The Five Skills of Assertiveness

The Five Skills of Assertiveness
There are few words that I hear misused more than the word “assertive.” Everyone has an idea about what they think it means, but I have seen that many people actually know only half of the definition. And that missing half makes a huge difference.

Pause for a moment here and think about what “assertive” means to you. Come up with your own definition.

Did your definition describe standing up for yourself? Speaking your mind? Telling people how you feel or what you think? If so, you got it mostly right. This is the aspect of assertiveness which most people think of as the definition.

Now let’s talk about the other half. In some ways, it’s the most important aspect of assertiveness. It’s the second half of speaking up for yourself. So, enough build-up, here’s the true, full definition:

Assertiveness: Speaking up for yourself--in a way that the other person can hear.

These two aspects of assertiveness, and how they work together, are what make assertiveness a skill which must be learned, rather than a natural ability. The huge majority of people have a hard time with the first half or the second half, or both. And our ability to be assertive also varies with the situation, the people involved, and the amount of emotion that we are feeling at the time.

Being truly assertive requires five skills / steps, all working together:

1. Knowing what you feel, even in the middle of a difficult situation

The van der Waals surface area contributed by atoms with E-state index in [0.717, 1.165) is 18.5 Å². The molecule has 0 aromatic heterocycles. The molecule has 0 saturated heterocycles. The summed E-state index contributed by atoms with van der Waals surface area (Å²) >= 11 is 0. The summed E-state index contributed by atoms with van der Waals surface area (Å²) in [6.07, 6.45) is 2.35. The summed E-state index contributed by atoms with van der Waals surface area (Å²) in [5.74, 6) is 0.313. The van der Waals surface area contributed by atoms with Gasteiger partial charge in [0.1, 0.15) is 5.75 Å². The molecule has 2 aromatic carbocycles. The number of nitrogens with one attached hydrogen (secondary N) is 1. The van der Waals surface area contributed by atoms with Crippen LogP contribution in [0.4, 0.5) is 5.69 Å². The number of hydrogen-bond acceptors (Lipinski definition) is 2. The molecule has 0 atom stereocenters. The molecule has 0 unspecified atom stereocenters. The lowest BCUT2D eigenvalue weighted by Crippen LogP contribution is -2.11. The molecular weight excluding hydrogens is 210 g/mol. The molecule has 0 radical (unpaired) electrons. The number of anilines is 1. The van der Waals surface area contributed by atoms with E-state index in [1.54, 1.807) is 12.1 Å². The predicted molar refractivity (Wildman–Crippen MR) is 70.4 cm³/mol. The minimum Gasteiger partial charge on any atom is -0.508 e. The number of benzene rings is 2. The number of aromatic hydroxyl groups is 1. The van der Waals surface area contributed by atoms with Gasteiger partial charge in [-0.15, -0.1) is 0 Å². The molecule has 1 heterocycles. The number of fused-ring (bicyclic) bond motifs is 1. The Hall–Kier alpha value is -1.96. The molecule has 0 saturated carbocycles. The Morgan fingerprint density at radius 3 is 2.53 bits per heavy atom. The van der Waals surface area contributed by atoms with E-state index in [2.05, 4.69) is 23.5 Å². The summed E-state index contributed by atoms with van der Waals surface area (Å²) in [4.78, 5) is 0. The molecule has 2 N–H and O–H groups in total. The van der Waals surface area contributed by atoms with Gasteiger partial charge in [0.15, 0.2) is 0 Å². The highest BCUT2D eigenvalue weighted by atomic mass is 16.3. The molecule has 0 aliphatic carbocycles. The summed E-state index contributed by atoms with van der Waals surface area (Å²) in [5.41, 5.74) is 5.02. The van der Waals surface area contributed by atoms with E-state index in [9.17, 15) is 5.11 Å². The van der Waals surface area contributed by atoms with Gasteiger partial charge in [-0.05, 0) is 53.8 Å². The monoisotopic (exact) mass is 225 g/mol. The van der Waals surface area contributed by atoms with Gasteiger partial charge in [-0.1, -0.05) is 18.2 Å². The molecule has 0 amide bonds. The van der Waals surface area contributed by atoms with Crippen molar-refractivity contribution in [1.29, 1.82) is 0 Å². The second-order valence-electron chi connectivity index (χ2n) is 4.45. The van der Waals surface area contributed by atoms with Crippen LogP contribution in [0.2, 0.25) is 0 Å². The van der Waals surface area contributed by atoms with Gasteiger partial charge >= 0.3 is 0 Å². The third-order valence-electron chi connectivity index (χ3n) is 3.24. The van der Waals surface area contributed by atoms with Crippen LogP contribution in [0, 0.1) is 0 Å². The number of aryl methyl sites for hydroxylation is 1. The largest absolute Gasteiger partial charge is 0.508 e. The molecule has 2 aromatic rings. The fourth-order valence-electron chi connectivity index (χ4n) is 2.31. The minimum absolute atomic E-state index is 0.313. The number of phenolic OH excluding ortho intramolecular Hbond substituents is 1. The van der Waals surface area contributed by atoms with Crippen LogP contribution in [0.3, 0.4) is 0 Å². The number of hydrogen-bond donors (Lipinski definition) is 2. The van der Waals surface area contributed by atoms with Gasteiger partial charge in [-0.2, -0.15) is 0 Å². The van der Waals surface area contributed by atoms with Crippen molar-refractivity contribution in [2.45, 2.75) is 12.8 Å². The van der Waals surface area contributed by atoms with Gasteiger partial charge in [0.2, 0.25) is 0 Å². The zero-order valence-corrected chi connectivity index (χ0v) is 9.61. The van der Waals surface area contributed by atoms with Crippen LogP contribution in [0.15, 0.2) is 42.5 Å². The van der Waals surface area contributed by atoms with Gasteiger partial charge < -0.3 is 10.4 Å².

2. Trusting that your feelings and ideas are valid and worthy of expression
3. Managing your feelings and putting them into words
4. Understanding the other person or people involved, how they feel and why
5. Taking into account the situation and setting

When you put these five skills together, you are able to say what you need to say in a way that is appropriate to the setting, situation, and people involved (not too strongly or weakly), so that the recipients can process your message without their defenses being ignited. Keep in mind that talking to a defensive person is like talking to an inanimate object. Your message will not get through.

You can see from these steps why assertiveness requires not just skill, but a constellation of skills. This is why if it’s hard for you, you are not alone.
Most people err in one of two primary ways when they try to be assertive: they come across too weakly, making it too easy for the other party to discount their message; or they come across too strongly, so that the other party becomes defensive. Once the recipient’s defenses rise, your message will be lost.

The good news is that it is entirely possible to build your assertiveness skills. If you keep all five skills in mind, you can work on building them.

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This content was written by Dr. Jonice Webb. If you wish to use this content in any manner, you need written permission. Contact Richard James Vantrease for details.